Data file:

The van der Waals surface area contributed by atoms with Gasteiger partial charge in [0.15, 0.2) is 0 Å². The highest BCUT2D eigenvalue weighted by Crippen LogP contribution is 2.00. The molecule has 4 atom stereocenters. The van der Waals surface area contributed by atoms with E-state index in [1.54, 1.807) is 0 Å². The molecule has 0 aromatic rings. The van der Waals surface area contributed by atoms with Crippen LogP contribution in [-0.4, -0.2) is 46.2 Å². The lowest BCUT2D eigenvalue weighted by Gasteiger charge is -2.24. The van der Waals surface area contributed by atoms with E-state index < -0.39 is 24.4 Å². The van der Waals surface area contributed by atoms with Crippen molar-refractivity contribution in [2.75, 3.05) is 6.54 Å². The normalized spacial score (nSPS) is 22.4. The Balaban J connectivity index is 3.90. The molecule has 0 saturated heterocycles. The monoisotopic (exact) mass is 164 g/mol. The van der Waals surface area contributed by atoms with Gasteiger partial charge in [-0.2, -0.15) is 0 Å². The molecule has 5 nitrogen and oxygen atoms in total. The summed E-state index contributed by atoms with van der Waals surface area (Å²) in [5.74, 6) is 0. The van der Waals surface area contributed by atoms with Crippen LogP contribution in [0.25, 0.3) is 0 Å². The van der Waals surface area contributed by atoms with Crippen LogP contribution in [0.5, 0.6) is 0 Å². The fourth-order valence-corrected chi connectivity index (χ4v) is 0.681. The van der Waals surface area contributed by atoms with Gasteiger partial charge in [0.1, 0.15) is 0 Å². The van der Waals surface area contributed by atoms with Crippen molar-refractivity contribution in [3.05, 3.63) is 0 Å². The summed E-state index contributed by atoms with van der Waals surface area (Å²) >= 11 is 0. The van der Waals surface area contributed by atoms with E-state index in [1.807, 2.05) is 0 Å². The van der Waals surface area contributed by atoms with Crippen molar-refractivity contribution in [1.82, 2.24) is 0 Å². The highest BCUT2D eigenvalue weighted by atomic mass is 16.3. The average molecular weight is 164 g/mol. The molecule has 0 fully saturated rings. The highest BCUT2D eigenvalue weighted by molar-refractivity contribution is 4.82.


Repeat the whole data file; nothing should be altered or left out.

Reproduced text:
The van der Waals surface area contributed by atoms with Gasteiger partial charge in [0.15, 0.2) is 0 Å². The highest BCUT2D eigenvalue weighted by Crippen LogP contribution is 2.00. The molecule has 4 atom stereocenters. The van der Waals surface area contributed by atoms with E-state index in [1.54, 1.807) is 0 Å². The molecule has 0 aromatic rings. The van der Waals surface area contributed by atoms with Crippen LogP contribution in [-0.4, -0.2) is 46.2 Å². The lowest BCUT2D eigenvalue weighted by Gasteiger charge is -2.24. The van der Waals surface area contributed by atoms with E-state index < -0.39 is 24.4 Å². The van der Waals surface area contributed by atoms with Crippen molar-refractivity contribution in [2.75, 3.05) is 6.54 Å². The normalized spacial score (nSPS) is 22.4. The Balaban J connectivity index is 3.90. The molecule has 0 saturated heterocycles. The monoisotopic (exact) mass is 164 g/mol. The van der Waals surface area contributed by atoms with Gasteiger partial charge in [-0.2, -0.15) is 0 Å². The molecule has 5 nitrogen and oxygen atoms in total. The summed E-state index contributed by atoms with van der Waals surface area (Å²) in [5.74, 6) is 0. The van der Waals surface area contributed by atoms with Crippen LogP contribution in [0.25, 0.3) is 0 Å². The van der Waals surface area contributed by atoms with Crippen LogP contribution in [0.5, 0.6) is 0 Å². The fourth-order valence-corrected chi connectivity index (χ4v) is 0.681. The van der Waals surface area contributed by atoms with Gasteiger partial charge in [0.1, 0.15) is 0 Å². The van der Waals surface area contributed by atoms with Crippen molar-refractivity contribution in [3.05, 3.63) is 0 Å². The summed E-state index contributed by atoms with van der Waals surface area (Å²) >= 11 is 0. The van der Waals surface area contributed by atoms with E-state index in [1.807, 2.05) is 0 Å². The van der Waals surface area contributed by atoms with Crippen molar-refractivity contribution in [1.82, 2.24) is 0 Å². The highest BCUT2D eigenvalue weighted by atomic mass is 16.3. The average molecular weight is 164 g/mol. The molecule has 0 fully saturated rings. The highest BCUT2D eigenvalue weighted by molar-refractivity contribution is 4.82.